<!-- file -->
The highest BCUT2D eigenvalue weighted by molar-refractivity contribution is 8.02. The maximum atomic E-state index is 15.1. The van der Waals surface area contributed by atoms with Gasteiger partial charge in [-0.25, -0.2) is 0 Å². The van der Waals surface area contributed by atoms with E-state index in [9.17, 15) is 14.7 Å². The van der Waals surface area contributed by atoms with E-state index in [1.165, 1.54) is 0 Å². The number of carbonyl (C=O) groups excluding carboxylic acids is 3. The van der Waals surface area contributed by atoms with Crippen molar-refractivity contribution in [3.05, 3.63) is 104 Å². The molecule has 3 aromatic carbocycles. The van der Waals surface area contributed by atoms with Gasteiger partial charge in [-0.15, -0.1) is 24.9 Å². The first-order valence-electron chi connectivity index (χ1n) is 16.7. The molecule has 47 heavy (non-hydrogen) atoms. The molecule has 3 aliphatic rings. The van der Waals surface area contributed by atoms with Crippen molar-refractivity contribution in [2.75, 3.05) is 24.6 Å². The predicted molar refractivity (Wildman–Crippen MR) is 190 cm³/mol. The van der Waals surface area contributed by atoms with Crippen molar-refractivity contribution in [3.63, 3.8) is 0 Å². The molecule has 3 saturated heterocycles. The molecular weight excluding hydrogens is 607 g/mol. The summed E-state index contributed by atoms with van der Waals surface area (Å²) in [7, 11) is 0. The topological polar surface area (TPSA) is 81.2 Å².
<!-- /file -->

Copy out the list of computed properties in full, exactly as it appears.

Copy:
The highest BCUT2D eigenvalue weighted by molar-refractivity contribution is 8.02. The maximum atomic E-state index is 15.1. The van der Waals surface area contributed by atoms with Gasteiger partial charge in [-0.25, -0.2) is 0 Å². The van der Waals surface area contributed by atoms with E-state index in [9.17, 15) is 14.7 Å². The van der Waals surface area contributed by atoms with E-state index in [1.165, 1.54) is 0 Å². The number of carbonyl (C=O) groups excluding carboxylic acids is 3. The van der Waals surface area contributed by atoms with Crippen molar-refractivity contribution in [3.05, 3.63) is 104 Å². The molecule has 3 aromatic carbocycles. The van der Waals surface area contributed by atoms with Gasteiger partial charge in [-0.15, -0.1) is 24.9 Å². The first-order valence-electron chi connectivity index (χ1n) is 16.7. The molecule has 47 heavy (non-hydrogen) atoms. The molecule has 3 aliphatic rings. The van der Waals surface area contributed by atoms with Crippen molar-refractivity contribution in [2.75, 3.05) is 24.6 Å². The predicted molar refractivity (Wildman–Crippen MR) is 190 cm³/mol. The van der Waals surface area contributed by atoms with Crippen molar-refractivity contribution in [3.63, 3.8) is 0 Å². The molecule has 3 saturated heterocycles. The molecular weight excluding hydrogens is 607 g/mol. The summed E-state index contributed by atoms with van der Waals surface area (Å²) in [7, 11) is 0. The topological polar surface area (TPSA) is 81.2 Å².